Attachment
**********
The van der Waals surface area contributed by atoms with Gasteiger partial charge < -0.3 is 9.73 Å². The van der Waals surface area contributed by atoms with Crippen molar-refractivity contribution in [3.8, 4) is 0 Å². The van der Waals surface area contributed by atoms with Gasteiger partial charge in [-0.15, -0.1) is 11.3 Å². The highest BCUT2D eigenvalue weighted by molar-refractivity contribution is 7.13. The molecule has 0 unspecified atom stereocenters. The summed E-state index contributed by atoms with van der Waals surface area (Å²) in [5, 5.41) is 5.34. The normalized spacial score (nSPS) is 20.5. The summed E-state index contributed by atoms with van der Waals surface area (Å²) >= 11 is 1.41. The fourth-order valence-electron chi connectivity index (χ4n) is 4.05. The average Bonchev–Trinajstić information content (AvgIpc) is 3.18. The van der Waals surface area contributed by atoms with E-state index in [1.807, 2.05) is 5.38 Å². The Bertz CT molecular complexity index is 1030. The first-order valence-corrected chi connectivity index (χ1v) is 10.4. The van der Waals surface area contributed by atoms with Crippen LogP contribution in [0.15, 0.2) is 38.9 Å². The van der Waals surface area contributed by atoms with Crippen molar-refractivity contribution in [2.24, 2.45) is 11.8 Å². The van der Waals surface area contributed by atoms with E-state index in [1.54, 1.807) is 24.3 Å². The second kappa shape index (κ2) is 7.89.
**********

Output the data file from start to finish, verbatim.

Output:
The van der Waals surface area contributed by atoms with Gasteiger partial charge < -0.3 is 9.73 Å². The van der Waals surface area contributed by atoms with Crippen molar-refractivity contribution in [3.8, 4) is 0 Å². The van der Waals surface area contributed by atoms with Gasteiger partial charge in [-0.15, -0.1) is 11.3 Å². The highest BCUT2D eigenvalue weighted by molar-refractivity contribution is 7.13. The molecule has 0 unspecified atom stereocenters. The summed E-state index contributed by atoms with van der Waals surface area (Å²) in [5, 5.41) is 5.34. The normalized spacial score (nSPS) is 20.5. The summed E-state index contributed by atoms with van der Waals surface area (Å²) >= 11 is 1.41. The fourth-order valence-electron chi connectivity index (χ4n) is 4.05. The average Bonchev–Trinajstić information content (AvgIpc) is 3.18. The van der Waals surface area contributed by atoms with E-state index in [1.807, 2.05) is 5.38 Å². The Bertz CT molecular complexity index is 1030. The first-order valence-corrected chi connectivity index (χ1v) is 10.4. The van der Waals surface area contributed by atoms with Crippen LogP contribution in [0.15, 0.2) is 38.9 Å². The van der Waals surface area contributed by atoms with Crippen molar-refractivity contribution in [2.24, 2.45) is 11.8 Å². The van der Waals surface area contributed by atoms with E-state index in [1.54, 1.807) is 24.3 Å². The second kappa shape index (κ2) is 7.89.